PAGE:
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- Herbert Carter's Legacy - 20/39 -


"I should not be willing to give up the house, sir. My husband built it, and--"

The squire's brow darkened. What a perverse, obstinate woman she was!

"That ain't the question," he exclaimed, pounding his cane on the floor. "There are many things we don't want to do that we've got to do. You stand in your own light, ma'am. I have my rights."

"We don't deny that, sir," said Herbert, who enjoyed the squire's excitement, knowing how it must end.

"I am glad to hear it," said the squire; "but it appears to me you think you and your mother are the only persons to be considered in this matter."

"I think my mother is entitled to some consideration."

"Haven't I considered her? Haven't I offered her a most liberal price for the place?"

"We don't call it liberal."

"Then you are unreasonable. Many men in my position would offer less. Indeed, I don't think I ought to offer more than three hundred dollars."

"We would thank you, Squire Leech, if we could see any favor in offering three or four hundred dollars less than the house is worth."

"We have had enough of this nonsense," said the squire, angrily. "It is not too late to withdraw my offer."

"You had better withdraw it," said Herbert, composedly, "for mother and I have decided to refuse it."

"Refuse it!" gasped the squire. "What do you mean by such outrageous impudence?"

"I don't see how it can be considered impudence. We are not obliged to accept every offer made us."

"You are obliged to accept this," cried Squire Leech, stamping his cane upon the floor again. "You know there is no help for it."

"How do you make that out, sir?" inquired our hero.

"You can't pay the interest."

"I beg your pardon, sir; we are ready to pay."

"I mean the whole of the interest."

"So do I."

"It must be paid at once."

"It shall be paid at once, Squire Leech. Please make out a receipt."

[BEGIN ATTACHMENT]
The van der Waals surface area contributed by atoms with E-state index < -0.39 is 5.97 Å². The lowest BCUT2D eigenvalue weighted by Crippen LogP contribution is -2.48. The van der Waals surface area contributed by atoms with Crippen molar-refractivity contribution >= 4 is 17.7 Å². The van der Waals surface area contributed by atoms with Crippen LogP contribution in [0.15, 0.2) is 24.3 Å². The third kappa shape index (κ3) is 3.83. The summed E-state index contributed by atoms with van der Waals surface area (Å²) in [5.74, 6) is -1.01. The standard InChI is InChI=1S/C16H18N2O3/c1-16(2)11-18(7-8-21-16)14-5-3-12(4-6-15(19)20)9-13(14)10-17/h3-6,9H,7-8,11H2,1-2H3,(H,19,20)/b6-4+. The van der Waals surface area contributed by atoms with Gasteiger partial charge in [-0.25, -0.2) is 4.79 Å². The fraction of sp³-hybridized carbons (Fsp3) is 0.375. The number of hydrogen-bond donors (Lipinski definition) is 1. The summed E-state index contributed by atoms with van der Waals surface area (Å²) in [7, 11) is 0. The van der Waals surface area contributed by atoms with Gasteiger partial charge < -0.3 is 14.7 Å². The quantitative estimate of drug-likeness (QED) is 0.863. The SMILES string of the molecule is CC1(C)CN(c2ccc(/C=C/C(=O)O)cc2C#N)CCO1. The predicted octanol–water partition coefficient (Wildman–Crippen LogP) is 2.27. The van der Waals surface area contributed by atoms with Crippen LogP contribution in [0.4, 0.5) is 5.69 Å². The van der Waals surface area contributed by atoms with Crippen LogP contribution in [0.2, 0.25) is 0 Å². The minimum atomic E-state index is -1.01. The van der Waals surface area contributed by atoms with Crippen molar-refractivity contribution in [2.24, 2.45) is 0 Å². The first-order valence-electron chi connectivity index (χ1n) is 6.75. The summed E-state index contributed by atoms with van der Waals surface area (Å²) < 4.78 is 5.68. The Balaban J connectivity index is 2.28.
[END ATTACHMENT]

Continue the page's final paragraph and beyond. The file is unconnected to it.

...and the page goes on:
Squire Leech was never more astonished in his life. He was not convinced till Herbert produced what he could distinguish as two ten- dollar bills and one five.

"There will be two dollars and a half change," said Herbert in a business-like manner.

"What did you mean by telling me you could not pay the interest when I was here at twelve o'clock?"

"We could not, then, or thought we could not."

"Then how can you pay me now?"

"We received some money in a letter this morning. The letter had not been opened when you were here, so we didn't know we could meet your claims."

Squire Leech was very angry. He felt that he had been defeated, and that triumph had slipped over to the other side. But he resolved to make one more attempt.

"I have the right to refuse this money," he said. "It comes too late. It should have been paid at twelve."

"I beg your pardon. Squire Leech; you yourself gave us time to consult what to do." "Because," said the squire, unguardedly, "I thought you could not pay the interest."

Herbert could not help smiling.

"We have nothing to do with what you thought."

The squire frowned and bit his lips with vexation. He tried to think of some way of getting over the difficulty but none presented itself. As he dashed off the signature and took the money, he said, angrily: "The time will come when I will have this place. Your convenient letters won't always come just in the nick of time." "I hope to be prepared for you next time, without having to depend on that."